Immune Checkpoint Inhibitor Therapy and Risk of Venous Thromboembolism

SUMMARY: The Center for Disease Control and Prevention (CDC) estimates that approximately 1-2 per 1000 individuals develop Deep Vein Thrombosis (DVT)/Pulmonary Embolism (PE) each year in the United States, resulting in 60,000-100,000 deaths. Venous ThromboEmbolism (VTE) is the third leading cause of cardiovascular mortality, after myocardial infarction and stroke. Ambulatory cancer patients initiating chemotherapy are at varying risk for Venous Thromboembolism (VTE), which in turn can have a substantial effect on health care costs, with negative impact on quality of life.

Approximately 20% of cancer patients develop VTE and about 20% of all VTE cases occur in patients with cancer. Cancer patients have a 4-7 fold increased risk of thrombosis, compared with those without cancer, and patients with cancer and VTE are at a markedly increased risk for morbidity and mortality. The etiology of thrombosis in cancer is multifactorial, and the vascular system is an important interface between the malignant cells and their systemic and external environments. Genetic alterations in malignant cells, as they respond to their microenvironment, can result in inflammation, angiogenesis, and tissue repair. This in turn leads to the local and systemic activation of the coagulation system. It has been postulated that the procoagulant effect of malignant cells may be related to the release of soluble mediators such as G-CSF into the circulation or by the shedding of procoagulant Extracellular Vesicles (EVs) harboring Tissue Factor. Previously published studies had entertained the notion that certain oncogenic mutations may deregulate hemostatic genes (coagulome) in cancer cells.
Immune Checkpoint Inhibitors (ICIs) have revolutionized cancer management. They bind to either PD-1 receptor or its ligand PD-L1 and block their interaction, thereby reversing the PD-1 pathway-mediated inhibition of the immune response and unleashing the tumor-specific effector T cells. This can however be accompanied by various off-target manifestations of autoimmunity induced by immune checkpoint inhibitors with resulting systemic inflammation on the hemostatic system. The risk of Venous ThromboEmbolism (VTE) and Arterial ThromboEmbolism (ATE) associated with ICIs is currently unclear. The goal of this study was to quantify the risk of VTE/ATE in patients with cancer, treated with ICIs, explore clinical impact, and investigate potential clinical risk factors.

The authors conducted a single-center, retrospective cohort study at the Medical University of Vienna, Austria, and included 672 patients with histologically confirmed cancer, who were treated with one or more doses of an Immune Checkpoint Inhibitor (Nivolumab, Pembrolizumab, Ipilimumab, Atezolizumab, or Avelumab), between 2015 and 2018. Patients received a median of 7 cycles of therapy. About a third of patients (30.4%) had Malignant Melanoma, whereas 24% had Non Small Cell Lung Cancer, 11% had Renal Cell Carcinoma, 10.4% had Head and Neck Squamous Cell Carcinoma and 5% had Urothelial cancer. Majority of patients (86%) had advanced disease at the time of ICI initiation. The median patient age was 64 years, 39% were female and most patients had an ECOG Performance Status of 0 or 1. Approximately 13% of patients had a history of VTE prior to the initiation of ICI therapy. Approximately 9% of patients had a history of ATE, and was associated with the current cancer diagnosis in 2.2% of the total cohort. At the time of ICI therapy initiation, 16.5% received continuous anticoagulation and 20% received antiplatelet therapy. The Primary outcomes of the study were cumulative incidence rates of VTE and ATE. Secondary outcomes included the association of VTE/ATE with Overall Survival (OS), Progression Free Survival (PFS), and radiological Disease Control Rate (DCR). The median follow up was 8.5 months.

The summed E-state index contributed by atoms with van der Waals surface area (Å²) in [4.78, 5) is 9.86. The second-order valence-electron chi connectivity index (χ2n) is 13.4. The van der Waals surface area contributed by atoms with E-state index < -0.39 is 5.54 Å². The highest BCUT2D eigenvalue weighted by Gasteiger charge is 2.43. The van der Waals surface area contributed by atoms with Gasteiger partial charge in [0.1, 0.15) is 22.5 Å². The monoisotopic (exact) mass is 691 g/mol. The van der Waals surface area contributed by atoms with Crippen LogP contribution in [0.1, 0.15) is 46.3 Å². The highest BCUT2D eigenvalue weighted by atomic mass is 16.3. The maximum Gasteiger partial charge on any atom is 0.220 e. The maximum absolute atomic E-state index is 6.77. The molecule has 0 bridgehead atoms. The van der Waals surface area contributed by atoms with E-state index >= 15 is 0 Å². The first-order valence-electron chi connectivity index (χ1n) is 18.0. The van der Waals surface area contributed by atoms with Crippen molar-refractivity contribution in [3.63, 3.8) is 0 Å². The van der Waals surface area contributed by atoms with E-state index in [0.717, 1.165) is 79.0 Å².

It was noted that the cumulative incidences of VTE and ATE during ICI therapy were 12.9% and 1.8% respectively. The occurrence of VTE was associated with increased mortality with shorter OS. The median OS after the occurrence of VTE was 11.6 months compared with 25.5 months in those without VTE (P<0.001). The researchers noted that the number of fatal Pulmonary Embolisms were not high (N=2) in this study, suggesting that the impact of VTE goes beyond direct VTE-related mortality. The diagnosis of VTE was further associated with shorter PFS. Median PFS after VTE was 1.7 months compared with 6.7 months in those without VTE (P<0.001). The occurrence of ATE was not associated with risk of mortality or early progression of disease. However, this could have been due to relatively low number of ATE events and potential lack of statistical power. Therefore, definite conclusions cannot be drawn. Prior history of VTE predicted VTE occurrence. Distant metastasis was associated with VTE risk, although this was not statistically significant. The researchers did not find association of VTE with ECOG Performance Status or Khorana score, and the rates of VTE were comparable between tumor types and different immune Checkpoint Inhibitors. No association with VTE risk was observed for patients undergoing continuous anticoagulation or anti-platelet therapy at baseline.

It was concluded that despite the limitations of this study, patients with cancer undergoing treatment with Immune Checkpoint inhibitors are at a high risk of developing thromboembolic complications, especially VTE, and VTE occurrence was associated with increased mortality. The authors added that further studies are needed to better understand the risk of VTE and ATE associated with ICIs, and thus improve patient care by preventing thromboembolic complications.

Incidence, risk factors, and outcomes of venous and arterial thromboembolism in immune checkpoint inhibitor therapy. Moik F, Chan WE, Wiedemann S, et al. Blood.2021;137:1669-1678.